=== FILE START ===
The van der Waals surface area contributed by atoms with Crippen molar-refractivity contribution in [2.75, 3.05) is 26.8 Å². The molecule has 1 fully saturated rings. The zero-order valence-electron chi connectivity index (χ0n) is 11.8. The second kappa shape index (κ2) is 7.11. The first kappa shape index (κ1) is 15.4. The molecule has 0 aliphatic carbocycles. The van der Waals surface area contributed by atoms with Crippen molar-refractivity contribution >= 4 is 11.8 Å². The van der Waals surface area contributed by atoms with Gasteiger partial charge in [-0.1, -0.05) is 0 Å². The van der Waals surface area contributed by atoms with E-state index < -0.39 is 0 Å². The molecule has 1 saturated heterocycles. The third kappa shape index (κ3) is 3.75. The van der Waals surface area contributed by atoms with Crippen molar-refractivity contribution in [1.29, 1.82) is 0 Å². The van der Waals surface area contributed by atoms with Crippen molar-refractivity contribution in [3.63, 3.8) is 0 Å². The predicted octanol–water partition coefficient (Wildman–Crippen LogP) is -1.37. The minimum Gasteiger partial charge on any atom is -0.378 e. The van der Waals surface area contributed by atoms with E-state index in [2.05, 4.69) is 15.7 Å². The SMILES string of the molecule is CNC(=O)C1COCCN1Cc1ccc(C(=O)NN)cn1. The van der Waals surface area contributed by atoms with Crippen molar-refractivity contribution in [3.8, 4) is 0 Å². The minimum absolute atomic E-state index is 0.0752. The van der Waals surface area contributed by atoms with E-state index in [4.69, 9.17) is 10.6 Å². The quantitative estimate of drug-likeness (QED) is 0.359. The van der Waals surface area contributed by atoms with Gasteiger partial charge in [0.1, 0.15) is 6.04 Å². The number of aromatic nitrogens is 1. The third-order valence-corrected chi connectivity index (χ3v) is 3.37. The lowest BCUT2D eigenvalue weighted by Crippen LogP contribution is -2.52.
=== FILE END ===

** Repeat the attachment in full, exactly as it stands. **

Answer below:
The van der Waals surface area contributed by atoms with Crippen molar-refractivity contribution in [2.75, 3.05) is 26.8 Å². The molecule has 1 fully saturated rings. The zero-order valence-electron chi connectivity index (χ0n) is 11.8. The second kappa shape index (κ2) is 7.11. The first kappa shape index (κ1) is 15.4. The molecule has 0 aliphatic carbocycles. The van der Waals surface area contributed by atoms with Crippen molar-refractivity contribution >= 4 is 11.8 Å². The van der Waals surface area contributed by atoms with Gasteiger partial charge in [-0.1, -0.05) is 0 Å². The van der Waals surface area contributed by atoms with E-state index < -0.39 is 0 Å². The molecule has 1 saturated heterocycles. The third kappa shape index (κ3) is 3.75. The van der Waals surface area contributed by atoms with Crippen molar-refractivity contribution in [1.29, 1.82) is 0 Å². The van der Waals surface area contributed by atoms with Crippen molar-refractivity contribution in [3.63, 3.8) is 0 Å². The predicted octanol–water partition coefficient (Wildman–Crippen LogP) is -1.37. The minimum Gasteiger partial charge on any atom is -0.378 e. The van der Waals surface area contributed by atoms with E-state index in [2.05, 4.69) is 15.7 Å². The SMILES string of the molecule is CNC(=O)C1COCCN1Cc1ccc(C(=O)NN)cn1. The van der Waals surface area contributed by atoms with Crippen molar-refractivity contribution in [3.8, 4) is 0 Å². The minimum absolute atomic E-state index is 0.0752. The van der Waals surface area contributed by atoms with E-state index in [4.69, 9.17) is 10.6 Å². The quantitative estimate of drug-likeness (QED) is 0.359. The van der Waals surface area contributed by atoms with Gasteiger partial charge in [0.1, 0.15) is 6.04 Å². The number of aromatic nitrogens is 1. The third-order valence-corrected chi connectivity index (χ3v) is 3.37. The lowest BCUT2D eigenvalue weighted by Crippen LogP contribution is -2.52.